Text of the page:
The website of Restore America's Estuaries has a report The Economic and Market Value of Coasts and Estuaries: What's At Stake?. According to the report, U.S. coasts and estuaries that have been protected and managed in a sustainable way are worth billions. Beaches, coastal communities, ports, and fragile bays are economic engines that drive and support large sectors of the national economy. The report focuses on aspects of coasts and estuaries that are most dependent on ecologically healthy conditions. The authors also examined a growing body of research that reveals the economic consequences of environmental change in coastal and estuary ecosystems.


A report A Review and Summary of Human Use Mapping in the Marine and Coastal Zone was published in December 2010. This report was prepared by ERG for NOAA's Coastal Services Center. The report evaluated different methods and approaches to measure human uses of the coastal and marine environment. The uses were divided into 1) military and industrial uses, 2) consumptive uses (e.g., fishing) and 3) non-consumptive activities (e.g., swimming, surfing, kayaking).

The economic value of beaches can increase or decrease due to a number of factors, including beach width; the presence or absence of amenities such as parking, restrooms or lifeguard services; the suitability of the beach for activities such as surfing or swimming; and the presence or absence of pollution and beach litter. In June 2014 NOAA published an infographic on the high cost of marine debris based on the report Assessing the Economic Benefits of Reductions in Marine Debris: A Pilot Study of Beach Recreation in Orange County, California, which was prepared by Industrial Economics, Inc. for NOAA's Marine Debris Division. It found that having debris on the beach and good water quality are the leading factors in deciding which beach residents visit. Reducing marine debris by even 25 percent at beaches in and near Orange County, California, could save residents approximately $32 million during the summer by not having to travel long distances to other beaches. Beach characteristics were collected for 31 popular Southern California public beaches from San Onofre Beach to Zuma Beach. Orange County residents were also surveyed on their recreation habits, including how many day trips they took to the beach from June - August 2013, where they went, how much it cost them, and which beach characteristics are important to them. The results provided in an estimate if how much Orange County residents would potentially benefit, including how often they visit beaches and how much they would save in travel costs, over a summer season by reducing marine debris at some or all of these 31 beaches. The study focused on Orange County because of the number and variety of beaches, their importance to permanent residents, ease of access, and likelihood that marine debris would be present. Researchers believe that, given the results, the study could be modified for assessing similar coastal communities in the United States.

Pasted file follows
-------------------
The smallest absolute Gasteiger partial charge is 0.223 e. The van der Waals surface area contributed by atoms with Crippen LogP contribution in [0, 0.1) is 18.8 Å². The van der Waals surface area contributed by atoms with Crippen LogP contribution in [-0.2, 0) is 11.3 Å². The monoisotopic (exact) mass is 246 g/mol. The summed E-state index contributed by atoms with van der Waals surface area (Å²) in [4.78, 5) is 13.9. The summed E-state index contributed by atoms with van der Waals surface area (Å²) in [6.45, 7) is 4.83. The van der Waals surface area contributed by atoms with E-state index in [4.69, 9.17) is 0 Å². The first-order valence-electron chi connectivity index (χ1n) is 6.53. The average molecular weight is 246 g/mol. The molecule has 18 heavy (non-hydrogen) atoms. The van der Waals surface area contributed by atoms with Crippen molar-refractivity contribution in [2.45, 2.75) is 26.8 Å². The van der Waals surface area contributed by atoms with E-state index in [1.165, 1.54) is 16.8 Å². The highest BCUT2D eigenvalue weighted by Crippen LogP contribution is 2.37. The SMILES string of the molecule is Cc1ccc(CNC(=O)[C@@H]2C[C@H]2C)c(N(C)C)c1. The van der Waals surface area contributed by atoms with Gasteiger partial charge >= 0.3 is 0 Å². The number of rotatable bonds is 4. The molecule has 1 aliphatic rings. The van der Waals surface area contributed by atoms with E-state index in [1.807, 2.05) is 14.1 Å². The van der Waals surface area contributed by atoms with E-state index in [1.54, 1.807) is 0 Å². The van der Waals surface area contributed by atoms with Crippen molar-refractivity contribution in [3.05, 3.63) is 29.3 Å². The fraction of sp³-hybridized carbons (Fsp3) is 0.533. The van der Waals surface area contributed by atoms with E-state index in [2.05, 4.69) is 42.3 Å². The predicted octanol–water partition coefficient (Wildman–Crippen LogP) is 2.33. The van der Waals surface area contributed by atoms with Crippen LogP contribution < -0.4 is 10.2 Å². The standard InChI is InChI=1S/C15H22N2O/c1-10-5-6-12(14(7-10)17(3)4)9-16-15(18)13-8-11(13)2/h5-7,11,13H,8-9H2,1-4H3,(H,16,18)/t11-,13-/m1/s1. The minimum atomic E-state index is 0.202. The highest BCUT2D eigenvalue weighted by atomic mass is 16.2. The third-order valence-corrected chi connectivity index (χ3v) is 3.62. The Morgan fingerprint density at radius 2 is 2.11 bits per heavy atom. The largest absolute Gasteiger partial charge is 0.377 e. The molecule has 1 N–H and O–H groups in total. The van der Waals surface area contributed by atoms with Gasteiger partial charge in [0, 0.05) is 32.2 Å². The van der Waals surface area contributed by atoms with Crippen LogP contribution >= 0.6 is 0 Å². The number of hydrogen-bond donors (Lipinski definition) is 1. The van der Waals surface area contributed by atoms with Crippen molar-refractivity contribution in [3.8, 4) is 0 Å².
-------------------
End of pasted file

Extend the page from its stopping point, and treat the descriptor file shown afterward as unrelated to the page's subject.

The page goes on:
For additional general discussion of the economic impacts of beaches, please see the article Economic Impact of Beaches.

Perception of Supply and Demand

Alabama's Draft Assessment and Strategy (October 2010) noted:

"The demand for coastal public access includes canoe/kayak launches, walking trails, boardwalks leading to public beaches to avoid decimating natural vegetation, adequate parking, including handicapped, at public access sites, etc. The Coastal Section’s process for assessing public demand for coastal public access involves communication with local governments to determine needs for public access."


Public Education Program

Accessing the Alabama Coast contains information to help waterfront users, coastal communities, and land owners address issues related to coastal access. The intent of this website is to offer specific tools that address specific needs.

Contact Info

Footnotes

  1. Colgan, Charles. 2008. “The Ocean Economy of the Gulf of Mexico in National Perspective” in The Changing Coastal and Ocean Economics of the Gulf of Mexico. Edited by Judith Kildow, Charles Colgan, and Linwood Pendleton, University of Texas Press. (pp. 2, 3). Please note that this analysis relied on 2003 data from the National Ocean Economics Program (http://www.oceaneconomics.org/). The author estimated the ocean economy of Florida by using only those counties adjacent to the Gulf of Mexico, from Monroe County north; Florida counties on the Atlantic coast were excluded.
  2. Colgan, Charles. 2008. “The Ocean Economy of the Gulf of Mexico in National Perspective” in The Changing Coastal and Ocean Economics of the Gulf of Mexico. Edited by Judith Kildow, Charles Colgan, and Linwood Pendleton, University of Texas Press. (pp. 2, 3). Please note that this analysis relied on 2003 data from the National Ocean Economics Program (http://www.oceaneconomics.org/). The author estimated the ocean economy of Florida by using only those counties adjacent to the Gulf of Mexico, from Monroe County north; Florida counties on the Atlantic coast were excluded.


State of the Beach Report: Alabama
Alabama Home Beach Description Beach Access Water Quality Beach Erosion Erosion Response Beach Fill Shoreline Structures Beach Ecology Surfing Areas Website